Author: Felicity Hide
1 May, 2008
The High Court has cleared Yahoo! of trade mark infringement in a case relating to keywords and sponsored search results.
A trade mark infringement case was brought against Yahoo! by Mr Andrew Wilson, the proprietor of a Community Trade Mark Registration for the word mark MR SPICY covering food products and food provision services. The claim was prompted by Mr Wilson’s discovery that entering the term “Mr Spicy” into Yahoo!’s search engine produced sponsored results for Sainsbury’s and Pricegrabber. Mr Wilson argued that Yahoo! were making use, in the course of trade, of a sign identical to his registered mark in relation to goods and services identical to those covered by his registration (relying on Article 9(1)(a) CTMR).
Yahoo! made an application for summary judgment and/or for an order striking out Mr Wilson’s claim against them.
In support of their application, Yahoo! argued that they had not made use of the mark MR SPICY. They stated that they did not sell the keyword “Mr Spicy” to either Sainsbury’s or Pricegrabber, or indeed to any other third party. Rather, they stated that Sainsbury’s and Pricegrabber both selected a number of keywords featuring the word “spicy” and that, as a result of the search engine technology utilised, sponsored results for these parties appeared when the term “Mr Spicy” was entered as a search term due to the fact that this term includes the term “spicy”. Yahoo! argued that the only use that was made of the mark MR SPICY was use by the search engine user who typed this term into their search engine.
Further, Yahoo! argued that even if they were held to have used the mark in question, they did not use it in respect of the goods and services covered by the registration. They also stated that even if production of sponsored advertisements was found to be use of keywords in relation to the goods and services of the sponsors (Sainsbury’s and Pricegrabber in this instance) there was no use of the mark MR SPICY, as they had not sold this term as a keyword. Rather they argued that if their actions amounted to use of a keyword then it amounted to use of the word “spicy”, which is not identical to the registered mark.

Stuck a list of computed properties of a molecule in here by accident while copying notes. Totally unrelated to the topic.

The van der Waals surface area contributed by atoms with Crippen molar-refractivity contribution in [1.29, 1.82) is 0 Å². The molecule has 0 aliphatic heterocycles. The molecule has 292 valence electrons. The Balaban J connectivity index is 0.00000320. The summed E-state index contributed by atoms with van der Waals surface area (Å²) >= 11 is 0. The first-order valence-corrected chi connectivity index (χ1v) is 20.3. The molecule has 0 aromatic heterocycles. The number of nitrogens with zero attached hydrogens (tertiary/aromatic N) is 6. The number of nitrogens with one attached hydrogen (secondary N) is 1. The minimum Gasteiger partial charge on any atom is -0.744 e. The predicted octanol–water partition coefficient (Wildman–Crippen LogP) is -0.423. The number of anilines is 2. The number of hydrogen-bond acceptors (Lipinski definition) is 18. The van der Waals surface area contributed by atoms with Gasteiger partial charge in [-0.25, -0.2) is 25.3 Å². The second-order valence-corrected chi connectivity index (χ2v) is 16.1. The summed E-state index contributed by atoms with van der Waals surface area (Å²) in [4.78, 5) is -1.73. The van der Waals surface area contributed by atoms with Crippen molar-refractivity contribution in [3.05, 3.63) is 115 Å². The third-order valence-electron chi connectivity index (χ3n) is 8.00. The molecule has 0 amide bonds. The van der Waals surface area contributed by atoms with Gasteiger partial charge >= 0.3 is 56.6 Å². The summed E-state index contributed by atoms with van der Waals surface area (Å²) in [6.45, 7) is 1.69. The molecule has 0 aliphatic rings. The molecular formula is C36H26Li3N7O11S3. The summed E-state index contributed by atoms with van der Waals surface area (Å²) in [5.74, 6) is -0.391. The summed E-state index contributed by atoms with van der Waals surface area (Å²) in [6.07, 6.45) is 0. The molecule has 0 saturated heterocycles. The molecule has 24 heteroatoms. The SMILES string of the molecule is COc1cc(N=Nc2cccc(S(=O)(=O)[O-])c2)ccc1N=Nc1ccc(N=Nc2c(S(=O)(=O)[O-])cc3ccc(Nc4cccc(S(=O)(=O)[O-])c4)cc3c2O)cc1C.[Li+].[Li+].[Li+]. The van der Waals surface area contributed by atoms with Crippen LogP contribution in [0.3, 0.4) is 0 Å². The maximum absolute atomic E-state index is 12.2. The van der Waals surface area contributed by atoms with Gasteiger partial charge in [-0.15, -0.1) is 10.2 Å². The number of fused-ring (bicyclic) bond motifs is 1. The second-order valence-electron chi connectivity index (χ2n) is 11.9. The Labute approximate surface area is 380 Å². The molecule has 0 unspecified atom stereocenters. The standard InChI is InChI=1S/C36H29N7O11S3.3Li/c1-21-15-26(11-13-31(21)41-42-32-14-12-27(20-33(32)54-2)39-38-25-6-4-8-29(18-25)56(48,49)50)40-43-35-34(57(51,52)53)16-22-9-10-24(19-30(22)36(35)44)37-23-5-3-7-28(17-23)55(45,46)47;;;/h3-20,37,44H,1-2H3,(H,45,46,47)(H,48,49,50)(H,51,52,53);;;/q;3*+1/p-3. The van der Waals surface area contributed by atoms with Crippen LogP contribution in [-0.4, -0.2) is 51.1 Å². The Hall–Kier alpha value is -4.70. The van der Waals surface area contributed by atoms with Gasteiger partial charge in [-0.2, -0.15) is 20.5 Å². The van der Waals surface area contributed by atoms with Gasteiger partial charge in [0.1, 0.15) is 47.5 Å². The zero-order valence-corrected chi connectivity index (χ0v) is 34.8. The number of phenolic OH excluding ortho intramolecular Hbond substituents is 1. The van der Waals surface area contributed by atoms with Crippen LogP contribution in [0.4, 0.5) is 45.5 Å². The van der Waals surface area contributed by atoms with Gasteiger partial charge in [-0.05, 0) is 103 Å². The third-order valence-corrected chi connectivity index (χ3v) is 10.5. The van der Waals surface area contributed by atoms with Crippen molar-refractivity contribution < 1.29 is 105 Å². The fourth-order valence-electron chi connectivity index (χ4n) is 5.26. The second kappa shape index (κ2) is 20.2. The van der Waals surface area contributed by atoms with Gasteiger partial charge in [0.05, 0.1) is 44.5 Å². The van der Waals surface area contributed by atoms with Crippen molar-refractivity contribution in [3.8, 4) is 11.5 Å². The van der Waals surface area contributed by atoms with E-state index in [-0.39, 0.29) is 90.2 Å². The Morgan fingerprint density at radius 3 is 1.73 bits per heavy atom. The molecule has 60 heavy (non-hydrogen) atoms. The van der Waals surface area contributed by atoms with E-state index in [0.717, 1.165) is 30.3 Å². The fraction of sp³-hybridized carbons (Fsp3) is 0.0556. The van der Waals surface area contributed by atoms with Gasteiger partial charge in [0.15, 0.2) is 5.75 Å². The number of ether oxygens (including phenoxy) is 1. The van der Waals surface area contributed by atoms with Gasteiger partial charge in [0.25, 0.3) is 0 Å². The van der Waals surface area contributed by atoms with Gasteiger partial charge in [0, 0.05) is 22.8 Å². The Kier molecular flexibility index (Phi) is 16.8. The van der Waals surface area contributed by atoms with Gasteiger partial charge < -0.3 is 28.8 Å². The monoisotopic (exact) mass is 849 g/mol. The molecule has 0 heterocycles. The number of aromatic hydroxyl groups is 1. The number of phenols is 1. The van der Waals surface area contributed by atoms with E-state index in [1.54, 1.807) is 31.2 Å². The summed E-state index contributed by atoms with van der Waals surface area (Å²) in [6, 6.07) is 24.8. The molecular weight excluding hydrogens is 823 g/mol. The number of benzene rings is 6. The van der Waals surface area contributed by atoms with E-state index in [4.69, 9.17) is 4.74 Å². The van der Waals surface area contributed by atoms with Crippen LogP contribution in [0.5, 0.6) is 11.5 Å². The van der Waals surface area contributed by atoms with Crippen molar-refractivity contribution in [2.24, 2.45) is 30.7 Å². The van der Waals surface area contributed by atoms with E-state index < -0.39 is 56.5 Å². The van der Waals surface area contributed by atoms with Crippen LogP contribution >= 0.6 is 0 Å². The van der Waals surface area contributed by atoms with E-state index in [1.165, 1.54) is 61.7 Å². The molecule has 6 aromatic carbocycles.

Finally, Yahoo! argued that even if they were found to have used either the keywords “spicy” or “Mr Spicy”, use of keywords within search engine technology is not trade mark use and is therefore not use that is relevant to issues of trade mark infringement.
Mr Justice Morgan found as follows:
The trade mark MR SPICY was not used by anyone other than the browser who entered it as a search query in the search engine.
The trade mark was not used by Yahoo!
Yahoo!’s response to use of the trade mark by the browser, producing sponsored results, was not use of the trade mark by Yahoo!.
Even if Yahoo!’s response to use of the mark by the browser was itself use by Yahoo!, it was not use of the mark MR SPICY. Rather, what was being used was the English word “spicy” as it appears in the phrase “Mr Spicy”.
Even if it were the case that Yahoo! were using the mark MR SPICY in doing what they did, they were not using it as a trade mark as explained in Arsenal v Reed. It was said, relying on paragraph 54 of the ECJ judgment in that case, that Mr Wilson could not prohibit use of the words “Mr. Spicy” even when they are being applied to goods identical to those for which the mark is registered if that use cannot affect his own interest as proprietor of the mark, having regard to the functions of a trade mark.
On this basis, it was held that the claim as pleaded did not disclose a cause of action, and summary judgment was made for Yahoo! against Mr Wilson. Mr Wilson’s claim was also struck out as being totally without merit.
Mr Wilson’s attempts to amend the Particulars of Claim so as to include claims of infringement under Article 9(1)(b) of the CTMR (on the basis of use of a sign similar to the registered mark in relation to identical or similar goods/services and likelihood of confusion) and Article 9(1)(c) of the CTMR (on the basis of use of a sign identical or similar to a mark with a reputation) were also rejected.